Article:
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  1. William Cecil, I Barón Burghley (Lincolnshire, 13 de septiembre de 1520 – Londres, 4 de agosto de 1598), fue un estadista inglés, principal consejero de la reina Isabel I durante la mayor parte de su reinado, dos veces secretario de Estado (1550-1553 y 1558-1572) y Lord Alto Tesorero desde 1572.

  2. William Cecil, 1st Baron Burghley KG PC (13 September 1520 – 4 August 1598) was an English statesman, the chief adviser of Queen Elizabeth I for most of her reign, twice Secretary of State (1550–1553 and 1558–1572) and Lord High Treasurer from 1572. In his description in the Encyclopædia Britannica Eleventh Edition, Albert Pollard wrote ...

  3. 09/09/2020 · William Cecil’s name is indelibly linked to the reign of Elizabeth I. But to reduce his vast influence in the Elizabethan era to his relationship with the queen does him a disservice, says Janet Dickinson. Ahead of the 500th anniversary of Cecil’s birth, she considers the prolific work and legacy of one of the Tudor queen’s most famous advisers…

  4. 10/06/2020 · William Cecil was born in Lincolnshire in 1520 CE, the son of a Welsh minor noble who had gained prominence by supporting the first Tudor king, Henry VII of England (r. 1485-1509 CE). William was sent to Cambridge for his studies, where he was educated in humanist and Protestant ideas.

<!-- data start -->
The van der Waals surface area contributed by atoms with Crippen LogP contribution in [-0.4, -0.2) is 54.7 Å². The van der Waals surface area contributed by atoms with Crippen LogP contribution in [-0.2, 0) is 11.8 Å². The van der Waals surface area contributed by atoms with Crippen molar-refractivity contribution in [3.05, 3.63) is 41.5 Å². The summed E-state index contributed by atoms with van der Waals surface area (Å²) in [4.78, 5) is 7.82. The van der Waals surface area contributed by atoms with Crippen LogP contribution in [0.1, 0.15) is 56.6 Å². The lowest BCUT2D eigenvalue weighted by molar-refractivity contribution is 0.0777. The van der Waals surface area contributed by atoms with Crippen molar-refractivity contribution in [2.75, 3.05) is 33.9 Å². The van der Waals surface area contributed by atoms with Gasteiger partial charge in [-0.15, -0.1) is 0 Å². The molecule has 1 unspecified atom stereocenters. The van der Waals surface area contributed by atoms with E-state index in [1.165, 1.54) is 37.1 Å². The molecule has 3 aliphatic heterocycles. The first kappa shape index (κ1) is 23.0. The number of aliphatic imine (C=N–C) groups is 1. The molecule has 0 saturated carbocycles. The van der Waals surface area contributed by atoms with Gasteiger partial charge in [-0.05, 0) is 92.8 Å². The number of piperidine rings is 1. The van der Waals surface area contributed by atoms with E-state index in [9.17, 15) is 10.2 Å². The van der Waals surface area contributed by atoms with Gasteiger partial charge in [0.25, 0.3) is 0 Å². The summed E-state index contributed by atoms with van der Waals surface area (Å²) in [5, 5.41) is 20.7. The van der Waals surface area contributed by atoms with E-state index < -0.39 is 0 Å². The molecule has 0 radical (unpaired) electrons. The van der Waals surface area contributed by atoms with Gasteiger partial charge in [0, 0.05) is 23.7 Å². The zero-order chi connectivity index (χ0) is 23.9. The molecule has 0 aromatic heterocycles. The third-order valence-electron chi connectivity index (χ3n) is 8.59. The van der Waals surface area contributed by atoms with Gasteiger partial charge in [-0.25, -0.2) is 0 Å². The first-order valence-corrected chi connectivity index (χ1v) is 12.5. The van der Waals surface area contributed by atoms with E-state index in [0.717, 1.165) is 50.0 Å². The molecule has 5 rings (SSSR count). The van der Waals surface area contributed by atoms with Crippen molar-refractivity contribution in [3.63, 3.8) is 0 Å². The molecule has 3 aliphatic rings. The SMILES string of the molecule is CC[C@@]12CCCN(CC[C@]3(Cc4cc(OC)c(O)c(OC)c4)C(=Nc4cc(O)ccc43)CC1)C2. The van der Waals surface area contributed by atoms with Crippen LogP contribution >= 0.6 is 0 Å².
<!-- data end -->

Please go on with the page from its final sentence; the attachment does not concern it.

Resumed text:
• Publishing Director
  5. William Cecil, 1st Baron Burghley, principal adviser to England’s Queen Elizabeth I through most of her reign. Cecil was a master of Renaissance statecraft, whose talents as a diplomat, politician, and administrator won him high office and a peerage.

  6. 17/03/2015 · Sir William Cecil, Lord Burghley, was one of the major political figures in the reign of Elizabeth I. Burghley held all the major political posts in the land and was to all intents the most powerful non-royal in England and Wales. William Cecil was born on September 13th 1520. He was born into a …

    • Formative Years
    • First Period in Government
    • Lying Low
    • Early Years of Elizabeth’s Reign
    • Later Years

    Sir William Cecil, Lord Burghley was the longest-servingminister of any of the Tudor monarchs, and one of the more successful in thathe died in his own bed, still in favour with his sovereign. Cecil was born in a small town in Lincolnshire, into afamily with royal connections. His grandfather served Lady Margaret Beaufort,and his father was a page in Henry VIII’s chamber, even being a participant atthe Field of Cloth of Gold. His early education was typical of a man of the times –chantry school, followed by education at one of the new schools being foundedby the Humanist clerics of the time, then Cambridge when he was fourteen. Whilst at St John’s, Cambridge, he became part of the circleof scholars and reformers who would influence religious policy in the secondhalf of the sixteenth century. He became a committed adherent of the Protestantfaith, and spent most of his public career believing that the promotion andprotection of ‘Godly’ religion at home, and abroad was his vocation. Af...